Speaking of new habits, he likes to take at least one toy he is playing with in the tub with him afterwards. That’s how a variety of rubber ducky incarnations end up all over the house. My feeling is whatever keeps him content and lets me get him dried off and changed into his pajamas is fine by me. If chewing on the beak of a yellow rubber duck sporting shades and a visor keeps him content, it’s cool with me.

The bath usually represents Beckett’s final rally of the day as bedtime soon follows. It’s his final bursts of energy and the same usually goes for me.

We are making our way slowly but surely through the self-feeding phase. He has not figured out the entire utensil thing yet, and it seems we are far from him conquering that, but he has no problem putting a cracker, puff or wafer in his mouth on his own.

I love watching him feed himself. He is a picture of concentration when it comes to food. He typically uses his pointer finger and thumb to grab at whatever we place in front of him. While he may not get it in his mouth on the first try, he has developed a safety net of sorts, helping keep his success rate near 100 percent. He has been known to use his wrist or arm or other hand to push the food in that has found itself stuck to maybe a cheek, nose or chin. It’s hilarious to watch this effort, especially that familiar scene of him covering his mouth with his entire hand. It’s like he’s trying to prevent anything from escaping and ensuring whatever was in his hand has made it to its final resting place.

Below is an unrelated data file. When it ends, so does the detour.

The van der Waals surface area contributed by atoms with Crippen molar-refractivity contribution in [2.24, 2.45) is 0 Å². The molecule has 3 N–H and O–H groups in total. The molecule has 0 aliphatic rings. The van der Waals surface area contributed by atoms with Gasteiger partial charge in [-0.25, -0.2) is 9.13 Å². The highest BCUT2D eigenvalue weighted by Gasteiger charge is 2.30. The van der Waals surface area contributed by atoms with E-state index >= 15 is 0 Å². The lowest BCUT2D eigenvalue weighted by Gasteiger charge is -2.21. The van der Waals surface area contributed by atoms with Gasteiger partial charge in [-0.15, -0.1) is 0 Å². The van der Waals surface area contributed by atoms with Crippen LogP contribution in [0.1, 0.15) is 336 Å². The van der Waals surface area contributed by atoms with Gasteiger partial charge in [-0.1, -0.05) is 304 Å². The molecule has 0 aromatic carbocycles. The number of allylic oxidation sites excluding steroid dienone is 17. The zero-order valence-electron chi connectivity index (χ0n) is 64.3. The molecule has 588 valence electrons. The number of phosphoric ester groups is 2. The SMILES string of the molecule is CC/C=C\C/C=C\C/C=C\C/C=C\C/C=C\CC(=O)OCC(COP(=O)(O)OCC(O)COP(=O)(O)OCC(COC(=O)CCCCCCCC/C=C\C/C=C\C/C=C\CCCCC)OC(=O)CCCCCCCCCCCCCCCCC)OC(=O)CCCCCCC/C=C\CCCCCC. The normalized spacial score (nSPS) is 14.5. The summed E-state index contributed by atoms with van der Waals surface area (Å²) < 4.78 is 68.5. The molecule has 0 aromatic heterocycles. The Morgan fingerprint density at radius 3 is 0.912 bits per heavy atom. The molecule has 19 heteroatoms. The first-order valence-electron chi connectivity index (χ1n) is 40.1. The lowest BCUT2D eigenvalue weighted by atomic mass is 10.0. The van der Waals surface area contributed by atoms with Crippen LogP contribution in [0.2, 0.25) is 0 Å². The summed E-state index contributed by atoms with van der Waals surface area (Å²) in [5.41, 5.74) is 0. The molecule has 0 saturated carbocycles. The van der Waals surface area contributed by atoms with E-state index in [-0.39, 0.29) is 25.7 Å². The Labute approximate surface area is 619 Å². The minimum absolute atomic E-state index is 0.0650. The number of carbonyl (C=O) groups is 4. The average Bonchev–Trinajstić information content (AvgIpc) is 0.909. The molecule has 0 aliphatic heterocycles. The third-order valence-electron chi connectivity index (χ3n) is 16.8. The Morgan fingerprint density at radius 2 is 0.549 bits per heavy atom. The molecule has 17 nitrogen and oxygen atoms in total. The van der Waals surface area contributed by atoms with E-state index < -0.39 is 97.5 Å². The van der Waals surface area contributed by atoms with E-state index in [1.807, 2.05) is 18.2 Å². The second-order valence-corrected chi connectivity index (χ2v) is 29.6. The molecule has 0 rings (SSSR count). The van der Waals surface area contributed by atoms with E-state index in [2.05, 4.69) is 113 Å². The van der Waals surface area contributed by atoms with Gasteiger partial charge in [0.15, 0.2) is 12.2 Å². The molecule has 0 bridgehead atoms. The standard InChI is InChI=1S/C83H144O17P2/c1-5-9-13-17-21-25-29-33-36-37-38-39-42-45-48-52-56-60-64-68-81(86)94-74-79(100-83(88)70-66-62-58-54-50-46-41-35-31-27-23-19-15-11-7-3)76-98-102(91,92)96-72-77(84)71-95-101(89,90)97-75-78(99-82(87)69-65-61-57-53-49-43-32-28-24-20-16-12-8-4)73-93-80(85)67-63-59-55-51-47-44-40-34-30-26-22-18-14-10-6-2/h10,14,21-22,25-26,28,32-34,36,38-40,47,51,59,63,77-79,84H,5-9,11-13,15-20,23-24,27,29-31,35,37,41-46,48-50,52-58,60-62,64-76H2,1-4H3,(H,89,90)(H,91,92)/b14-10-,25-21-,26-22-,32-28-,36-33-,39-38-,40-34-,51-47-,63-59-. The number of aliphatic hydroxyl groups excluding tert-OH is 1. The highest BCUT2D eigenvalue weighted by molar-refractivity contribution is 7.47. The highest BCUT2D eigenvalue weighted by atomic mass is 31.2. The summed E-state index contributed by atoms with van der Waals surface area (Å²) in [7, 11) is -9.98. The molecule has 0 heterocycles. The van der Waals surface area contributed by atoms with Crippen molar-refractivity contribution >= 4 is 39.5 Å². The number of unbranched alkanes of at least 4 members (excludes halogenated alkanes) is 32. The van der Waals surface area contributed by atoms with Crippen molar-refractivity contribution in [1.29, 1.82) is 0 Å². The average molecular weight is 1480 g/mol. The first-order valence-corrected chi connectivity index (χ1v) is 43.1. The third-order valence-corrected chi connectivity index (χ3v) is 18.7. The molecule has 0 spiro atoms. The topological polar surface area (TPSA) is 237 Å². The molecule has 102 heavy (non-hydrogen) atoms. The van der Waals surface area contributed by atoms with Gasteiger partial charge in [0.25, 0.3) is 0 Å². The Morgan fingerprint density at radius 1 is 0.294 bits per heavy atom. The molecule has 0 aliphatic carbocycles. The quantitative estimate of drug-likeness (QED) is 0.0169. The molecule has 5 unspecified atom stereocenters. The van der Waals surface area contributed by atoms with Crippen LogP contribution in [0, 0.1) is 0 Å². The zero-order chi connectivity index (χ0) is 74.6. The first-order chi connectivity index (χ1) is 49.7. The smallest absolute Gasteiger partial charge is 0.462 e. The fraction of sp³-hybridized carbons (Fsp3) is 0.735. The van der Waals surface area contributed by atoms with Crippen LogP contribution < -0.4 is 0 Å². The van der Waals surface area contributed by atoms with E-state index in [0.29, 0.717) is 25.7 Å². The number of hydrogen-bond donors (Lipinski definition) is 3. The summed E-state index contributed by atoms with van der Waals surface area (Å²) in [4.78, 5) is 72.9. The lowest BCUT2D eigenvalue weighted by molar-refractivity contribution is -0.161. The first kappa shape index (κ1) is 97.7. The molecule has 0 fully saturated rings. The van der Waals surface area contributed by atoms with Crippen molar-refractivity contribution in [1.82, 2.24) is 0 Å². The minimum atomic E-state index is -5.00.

Food has become the ultimate diversion for him. We can take him just about anywhere we want so long as we have some snacks to keep him occupied. Toys help, but it’s food that does the trick without fail. His favorite seems to be the Gerber Graduates starfish puffs, which come in a variety of flavors and dissolve quickly in his mouth.